Navy SEAL killed in Iraq after Islamic State punches through front line

  • Elite counter terrorism forces escort people fleeing their homes during clashes between Iraqi security forces and ISIS fighters in Hit, 85 miles west of Baghdad on Monday. AP

Published: 5/3/2016 11:28:16 PM

A U.S. Navy SEAL was killed Tuesday in an attack by Islamic State fighters in northern Iraq, highlighting the evolving nature of the Pentagon’s mission in Iraq and how American troops are serving closer than ever to the front lines.

The SEAL, whose identity was withheld until family members were notified, was killed by enemy fire about 9:30 a.m., U.S. military officials said, speaking on the condition of anonymity because they were not authorized to release information publicly.

The death occurred after ISIS fighters north of Mosul penetrated a front line of Kurdish peshmerga forces by about three miles, a U.S. military official said.

The SEAL was the third U.S. service member killed in combat since the U.S. military campaign against ISIS began in June 2014.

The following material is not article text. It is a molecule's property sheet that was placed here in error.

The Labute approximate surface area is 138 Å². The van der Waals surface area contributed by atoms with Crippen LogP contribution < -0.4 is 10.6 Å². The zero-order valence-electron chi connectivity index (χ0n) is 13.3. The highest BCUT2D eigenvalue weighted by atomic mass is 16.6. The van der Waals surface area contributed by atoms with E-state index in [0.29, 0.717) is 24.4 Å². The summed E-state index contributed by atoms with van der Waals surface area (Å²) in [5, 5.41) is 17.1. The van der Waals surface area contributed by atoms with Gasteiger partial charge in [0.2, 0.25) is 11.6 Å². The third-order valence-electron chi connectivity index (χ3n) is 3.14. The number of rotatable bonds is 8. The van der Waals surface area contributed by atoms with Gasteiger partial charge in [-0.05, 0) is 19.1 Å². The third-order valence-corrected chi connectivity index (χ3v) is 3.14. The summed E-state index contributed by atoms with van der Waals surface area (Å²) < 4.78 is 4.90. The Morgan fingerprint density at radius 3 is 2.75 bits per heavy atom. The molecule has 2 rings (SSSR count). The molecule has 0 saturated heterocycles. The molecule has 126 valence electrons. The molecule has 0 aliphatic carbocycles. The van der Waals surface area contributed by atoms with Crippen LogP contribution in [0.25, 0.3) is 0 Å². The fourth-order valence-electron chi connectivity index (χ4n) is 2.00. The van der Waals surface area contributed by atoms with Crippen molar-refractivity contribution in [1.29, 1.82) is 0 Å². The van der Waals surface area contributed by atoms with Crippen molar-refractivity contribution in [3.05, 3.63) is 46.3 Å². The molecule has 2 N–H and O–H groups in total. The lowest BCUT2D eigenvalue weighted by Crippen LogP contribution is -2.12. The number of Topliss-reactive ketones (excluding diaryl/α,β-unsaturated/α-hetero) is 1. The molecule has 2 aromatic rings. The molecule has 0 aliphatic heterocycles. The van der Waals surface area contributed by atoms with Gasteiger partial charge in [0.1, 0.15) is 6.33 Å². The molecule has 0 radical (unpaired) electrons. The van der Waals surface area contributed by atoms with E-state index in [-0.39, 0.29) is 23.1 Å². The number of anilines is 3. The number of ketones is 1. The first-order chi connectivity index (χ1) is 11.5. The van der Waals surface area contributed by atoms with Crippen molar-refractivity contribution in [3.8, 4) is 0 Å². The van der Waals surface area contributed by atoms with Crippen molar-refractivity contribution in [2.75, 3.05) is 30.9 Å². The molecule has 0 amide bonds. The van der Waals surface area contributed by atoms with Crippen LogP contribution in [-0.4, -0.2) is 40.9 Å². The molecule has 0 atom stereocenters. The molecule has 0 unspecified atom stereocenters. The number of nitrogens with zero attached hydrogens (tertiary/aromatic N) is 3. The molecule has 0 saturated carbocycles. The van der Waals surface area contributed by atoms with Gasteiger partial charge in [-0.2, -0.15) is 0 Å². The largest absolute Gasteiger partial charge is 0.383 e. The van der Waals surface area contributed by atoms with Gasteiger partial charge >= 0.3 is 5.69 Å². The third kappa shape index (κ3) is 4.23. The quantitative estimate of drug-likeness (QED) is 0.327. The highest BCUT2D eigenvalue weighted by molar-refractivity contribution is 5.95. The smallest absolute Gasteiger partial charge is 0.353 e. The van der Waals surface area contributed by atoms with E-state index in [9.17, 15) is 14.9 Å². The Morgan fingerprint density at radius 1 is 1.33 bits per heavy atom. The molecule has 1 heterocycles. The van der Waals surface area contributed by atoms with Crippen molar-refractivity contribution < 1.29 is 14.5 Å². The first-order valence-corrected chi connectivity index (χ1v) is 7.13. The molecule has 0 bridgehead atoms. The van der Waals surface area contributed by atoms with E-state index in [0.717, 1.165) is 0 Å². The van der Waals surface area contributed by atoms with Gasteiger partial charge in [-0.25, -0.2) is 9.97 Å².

The first, Army Master Sgt. Joshua Wheeler, 39, was a member of the elite Delta Force who was killed in a raid Oct. 22. But the latest two deaths show the kind of threats faced by the bulk of U.S. troops advising Iraqi soldiers near the front lines with ISIS.

A Kurdish official said the death occurred after ISIS fighters began attacking peshmerga lines at dawn near the town of Telskuf, about 20 miles north of Mosul, the Islamic State’s main stronghold in Iraq.

The attack involved “truck bombs supported by infantry,” the official added, an indication that common conventional Islamic State tactics were likely used.

An established front line – called a forward line of troops, or FLOT, by U.S. service members – has separated ISIS and Iraqi soldiers for months, and the Islamic State often tries to breach it using armored vehicles carrying explosives, with combat troops following behind.

Mortar rounds and artillery began hitting front lines near Telskuf, the largely Christian town, about 4 a.m., according to Kurdish officers and members of the Christian militia that hold the ground there.